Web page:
Copy of my 12/5/2008 comment on The Volokh Conspiracy

January 3, 2009

So this blog is self-contained, below is a copy of my 12/5/2008 comment on The Volokh Conspiracy, which was the impetus for this blog about the Harvard Law race hoax which occurred in April, 2007.

The original post on The Volokh Conspiracy was made on 12/4/2008 by law professor Eugene Volokh, who flagged a newspaper article about an African-American student at Trinity College who had admitted that she had perpetuated a race hoax by “anonymously” (or so she thought at the time) posting racist statements on a college website.  You can read Professor Volokh’s post, and all 90 comments from readers (including my comment) here. Additional background and commentary can be found here and here.

The Trinity College student who perpetuated the hoax, a woman who immigrated to the United States from Nigeria at age six, is:

ikejimba3Lynda Ikejimba

I made my comment, which you can read in the original format here, to note that something similar had occurred at Harvard Law School less than two years ago.  I wrote:

A similar hoax occurred at Harvard Law about a year and a half ago, except that the hoaxer wasn’t forced to self-identify; instead, the whole thing was swept under the rug.It happened in one of the 1L sections. During a class discussion pertaining to racial issues, someone sent around a nasty anonymous (or so it seemed) e-mail derogating African-Americans (blaming them at least in part for behavior which reinforces certain stereotypes). That triggered predictable PC anger, outrage, etc. — even a letter to the Dean demanding adoption of a PC wish list of measures to curb such “hate speech.”For a while, it looked like it would turn into a big deal, like a similar incident a few years ago (just Google “Kiwi Camara”). Then it was discovered that the whole thing was a hoax: the e-mail was traced to someone with undeniably PC credentials (indeed, someone who signed the letter to the Dean!) who, when confronted, claimed the e-mail was merely an attempt at satire/parody of people with racist attitudes, meant to furnish an object lesson for class discussion. The whole thing quickly went away; as best I can tell, there was no official punishment of the hoaxer, or even public identification of the hoaxer.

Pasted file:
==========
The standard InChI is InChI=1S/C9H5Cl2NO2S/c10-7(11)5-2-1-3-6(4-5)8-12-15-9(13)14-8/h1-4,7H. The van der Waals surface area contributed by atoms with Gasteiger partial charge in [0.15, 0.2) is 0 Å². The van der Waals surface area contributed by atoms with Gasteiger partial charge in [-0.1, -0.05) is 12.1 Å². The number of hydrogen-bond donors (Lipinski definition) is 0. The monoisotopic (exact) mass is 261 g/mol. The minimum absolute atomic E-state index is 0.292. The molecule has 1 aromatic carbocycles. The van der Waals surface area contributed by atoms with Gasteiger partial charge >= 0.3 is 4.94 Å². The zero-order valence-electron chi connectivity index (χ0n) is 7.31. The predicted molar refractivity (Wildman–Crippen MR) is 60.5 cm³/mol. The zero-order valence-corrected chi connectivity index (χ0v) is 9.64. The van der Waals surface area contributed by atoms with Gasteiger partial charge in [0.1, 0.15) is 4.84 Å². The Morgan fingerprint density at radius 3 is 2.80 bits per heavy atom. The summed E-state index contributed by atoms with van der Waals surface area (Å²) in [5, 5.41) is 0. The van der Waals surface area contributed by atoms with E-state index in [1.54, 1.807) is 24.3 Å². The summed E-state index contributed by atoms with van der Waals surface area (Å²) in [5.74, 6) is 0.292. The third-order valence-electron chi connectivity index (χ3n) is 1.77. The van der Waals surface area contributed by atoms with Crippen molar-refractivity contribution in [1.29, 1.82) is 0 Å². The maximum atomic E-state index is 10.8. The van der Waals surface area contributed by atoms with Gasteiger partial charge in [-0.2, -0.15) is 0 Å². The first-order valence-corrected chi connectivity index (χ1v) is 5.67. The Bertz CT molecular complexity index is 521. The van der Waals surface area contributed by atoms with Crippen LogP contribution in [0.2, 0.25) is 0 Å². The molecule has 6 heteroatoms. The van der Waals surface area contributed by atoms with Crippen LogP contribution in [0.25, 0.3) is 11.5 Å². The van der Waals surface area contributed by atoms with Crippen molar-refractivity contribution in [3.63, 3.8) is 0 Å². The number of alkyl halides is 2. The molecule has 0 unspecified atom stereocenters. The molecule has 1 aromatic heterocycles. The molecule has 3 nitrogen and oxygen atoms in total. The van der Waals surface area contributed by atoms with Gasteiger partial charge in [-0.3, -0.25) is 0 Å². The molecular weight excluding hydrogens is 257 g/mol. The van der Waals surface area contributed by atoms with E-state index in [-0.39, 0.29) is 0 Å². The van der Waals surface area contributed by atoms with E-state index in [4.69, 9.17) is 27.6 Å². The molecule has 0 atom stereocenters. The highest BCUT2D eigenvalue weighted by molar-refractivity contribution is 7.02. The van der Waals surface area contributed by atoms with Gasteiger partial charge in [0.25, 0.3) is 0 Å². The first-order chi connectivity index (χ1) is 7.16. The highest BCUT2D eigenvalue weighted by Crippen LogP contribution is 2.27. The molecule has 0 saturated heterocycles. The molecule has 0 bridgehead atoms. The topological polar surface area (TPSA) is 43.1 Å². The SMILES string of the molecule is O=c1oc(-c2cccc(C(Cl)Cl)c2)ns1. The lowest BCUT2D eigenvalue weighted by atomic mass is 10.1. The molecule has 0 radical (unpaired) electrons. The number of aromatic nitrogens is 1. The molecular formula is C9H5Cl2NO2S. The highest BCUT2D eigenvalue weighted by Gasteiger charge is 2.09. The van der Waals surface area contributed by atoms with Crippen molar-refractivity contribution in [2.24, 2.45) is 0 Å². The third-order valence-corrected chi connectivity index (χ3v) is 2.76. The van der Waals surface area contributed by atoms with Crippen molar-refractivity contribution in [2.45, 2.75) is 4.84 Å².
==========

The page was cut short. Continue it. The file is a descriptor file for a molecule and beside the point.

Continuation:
In my opinion, that incident did not involve an attempt at satire or parody; instead, I believe the 1L hoaxer was trying to create another racial incident at Harvard Law. So you can judge the matter for yourself, over the weekend I’ll try to post somewhere, and link here to, various e-mails which were exchanged within the 1L section about the matter; I think I have most, if not all, of them. (If I leave out anything important, I assume someone among the dozens of others who have these same e-mails will fill in the gaps.)

Based on my experience at Harvard Law, and comments above by Thorley Winston and others, it certainly seems that hoax racial incidents are relatively common at public universities, and actual racial incidents are relatively uncommon — suggesting that the speech codes and other controversial measures for combating racism and other “isms” on campus may be doing more harm than good, by encouraging members of minority groups and their PC fellow travelers to perpetuate hoaxes in support of their agenda.

Percy “Thrills” Thrillington
Harvard Law School, Class of 2010

12.5.2008 8:08pm

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